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(also immortelles), plants of several genera (Helichrysum, Helipterum, and others) of the family Compositae. The flower calathides of everlastings are surrounded by brightly colored membranous or filmy leaflets that do not change color or shape when dried. They are used as long-lived winter bouquets, wreaths, and garlands. The most common genus, Helichrysum, consists of about 500 species in the hot and temperate zones of Europe and Asia, and especially in South Africa and Australia; in the USSR there are more than 15 species. An infusion, a liquid extract, and a dry concentrate of the incompletely opened calathides of the sandy everlasting are used as a choleretic in inflammations of the gall bladder and liver; it is used in a choleretic tea. Many species of Helichrysum, Gnaphalium, and Xeranthemum are widespread in floriculture. The last has six species in the Mediterranean regions and five in the USSR, including X. annuum (southern USSR). Other common everlastings are Ammobium (cultivated, A. alatum) and Helipterum, which contains about 60 species in South Africa, Australia, on the island of Tasmania (cultivated, H. manglesii, or Rhodanthe manglesii, and H. roseum, or Acroclinium roseum).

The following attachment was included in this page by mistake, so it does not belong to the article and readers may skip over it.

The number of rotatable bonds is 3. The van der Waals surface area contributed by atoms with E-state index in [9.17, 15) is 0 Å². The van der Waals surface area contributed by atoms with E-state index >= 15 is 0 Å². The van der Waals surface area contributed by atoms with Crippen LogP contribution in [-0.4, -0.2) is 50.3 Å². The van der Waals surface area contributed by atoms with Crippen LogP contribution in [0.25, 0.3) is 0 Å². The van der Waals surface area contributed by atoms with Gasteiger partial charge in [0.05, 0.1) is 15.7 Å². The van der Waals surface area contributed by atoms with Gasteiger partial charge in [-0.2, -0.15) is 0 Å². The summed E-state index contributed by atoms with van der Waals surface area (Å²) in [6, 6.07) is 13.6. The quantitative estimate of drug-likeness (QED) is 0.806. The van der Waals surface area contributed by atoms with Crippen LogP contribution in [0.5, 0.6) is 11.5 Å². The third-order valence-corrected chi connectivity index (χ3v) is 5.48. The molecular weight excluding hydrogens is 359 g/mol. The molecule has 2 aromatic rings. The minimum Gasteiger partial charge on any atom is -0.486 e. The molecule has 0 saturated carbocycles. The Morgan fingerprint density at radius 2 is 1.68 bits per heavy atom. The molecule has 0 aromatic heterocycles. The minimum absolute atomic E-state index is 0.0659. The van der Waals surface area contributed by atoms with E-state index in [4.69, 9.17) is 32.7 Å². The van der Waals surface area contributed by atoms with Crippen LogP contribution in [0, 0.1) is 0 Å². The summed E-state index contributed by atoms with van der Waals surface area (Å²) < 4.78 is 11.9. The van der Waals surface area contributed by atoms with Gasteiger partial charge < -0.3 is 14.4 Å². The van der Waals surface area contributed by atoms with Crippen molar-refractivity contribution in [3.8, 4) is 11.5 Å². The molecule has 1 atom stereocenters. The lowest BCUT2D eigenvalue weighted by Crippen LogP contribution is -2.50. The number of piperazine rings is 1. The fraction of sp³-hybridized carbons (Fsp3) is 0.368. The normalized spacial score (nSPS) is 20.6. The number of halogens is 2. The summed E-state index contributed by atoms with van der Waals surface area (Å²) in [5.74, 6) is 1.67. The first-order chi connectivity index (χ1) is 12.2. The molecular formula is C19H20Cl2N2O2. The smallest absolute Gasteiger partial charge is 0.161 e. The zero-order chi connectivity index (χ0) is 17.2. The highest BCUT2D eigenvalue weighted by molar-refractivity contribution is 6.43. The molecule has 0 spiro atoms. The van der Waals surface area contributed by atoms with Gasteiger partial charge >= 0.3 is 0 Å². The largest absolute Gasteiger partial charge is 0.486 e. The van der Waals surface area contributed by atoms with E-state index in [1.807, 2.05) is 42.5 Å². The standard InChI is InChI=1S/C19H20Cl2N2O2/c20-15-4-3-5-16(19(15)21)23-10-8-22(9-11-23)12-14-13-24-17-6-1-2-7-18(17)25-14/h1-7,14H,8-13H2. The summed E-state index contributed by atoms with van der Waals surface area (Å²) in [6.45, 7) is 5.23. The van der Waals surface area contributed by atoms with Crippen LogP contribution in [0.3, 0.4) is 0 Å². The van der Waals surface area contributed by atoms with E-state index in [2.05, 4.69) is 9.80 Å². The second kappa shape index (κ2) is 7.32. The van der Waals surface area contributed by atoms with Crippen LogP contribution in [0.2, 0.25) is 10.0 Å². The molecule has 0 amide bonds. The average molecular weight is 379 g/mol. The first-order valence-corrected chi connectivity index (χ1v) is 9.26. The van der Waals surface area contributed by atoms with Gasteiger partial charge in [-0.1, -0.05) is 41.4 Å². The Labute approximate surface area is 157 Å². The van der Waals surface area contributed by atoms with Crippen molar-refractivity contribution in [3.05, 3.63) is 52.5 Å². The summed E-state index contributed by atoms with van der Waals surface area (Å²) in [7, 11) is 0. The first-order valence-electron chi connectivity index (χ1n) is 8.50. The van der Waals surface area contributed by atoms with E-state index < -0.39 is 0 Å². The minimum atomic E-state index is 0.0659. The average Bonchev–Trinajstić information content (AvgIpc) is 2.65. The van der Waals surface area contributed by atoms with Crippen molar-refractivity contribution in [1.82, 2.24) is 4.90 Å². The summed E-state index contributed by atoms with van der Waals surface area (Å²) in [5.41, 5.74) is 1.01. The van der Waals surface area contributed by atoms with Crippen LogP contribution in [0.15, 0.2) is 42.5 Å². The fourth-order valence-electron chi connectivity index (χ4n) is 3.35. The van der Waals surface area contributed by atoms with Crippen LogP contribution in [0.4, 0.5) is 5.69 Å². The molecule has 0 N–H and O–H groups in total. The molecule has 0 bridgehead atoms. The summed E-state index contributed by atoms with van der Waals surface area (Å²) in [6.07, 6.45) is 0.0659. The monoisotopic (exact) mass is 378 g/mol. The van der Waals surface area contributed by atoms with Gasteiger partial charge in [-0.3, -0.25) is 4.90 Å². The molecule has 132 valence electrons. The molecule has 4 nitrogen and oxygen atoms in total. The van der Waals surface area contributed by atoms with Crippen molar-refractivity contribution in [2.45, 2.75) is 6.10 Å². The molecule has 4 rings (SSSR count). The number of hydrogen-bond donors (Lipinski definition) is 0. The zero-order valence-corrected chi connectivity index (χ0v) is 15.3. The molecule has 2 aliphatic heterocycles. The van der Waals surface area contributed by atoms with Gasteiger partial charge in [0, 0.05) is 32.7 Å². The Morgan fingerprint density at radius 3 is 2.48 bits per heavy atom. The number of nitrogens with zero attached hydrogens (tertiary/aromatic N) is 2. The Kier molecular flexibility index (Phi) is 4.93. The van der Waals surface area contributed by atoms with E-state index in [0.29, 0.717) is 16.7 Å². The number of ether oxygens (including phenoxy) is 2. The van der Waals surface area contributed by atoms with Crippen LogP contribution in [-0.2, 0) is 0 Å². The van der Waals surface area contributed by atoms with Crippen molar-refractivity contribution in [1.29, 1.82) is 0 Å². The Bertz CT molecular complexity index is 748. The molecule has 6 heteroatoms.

O. M. POLETIKO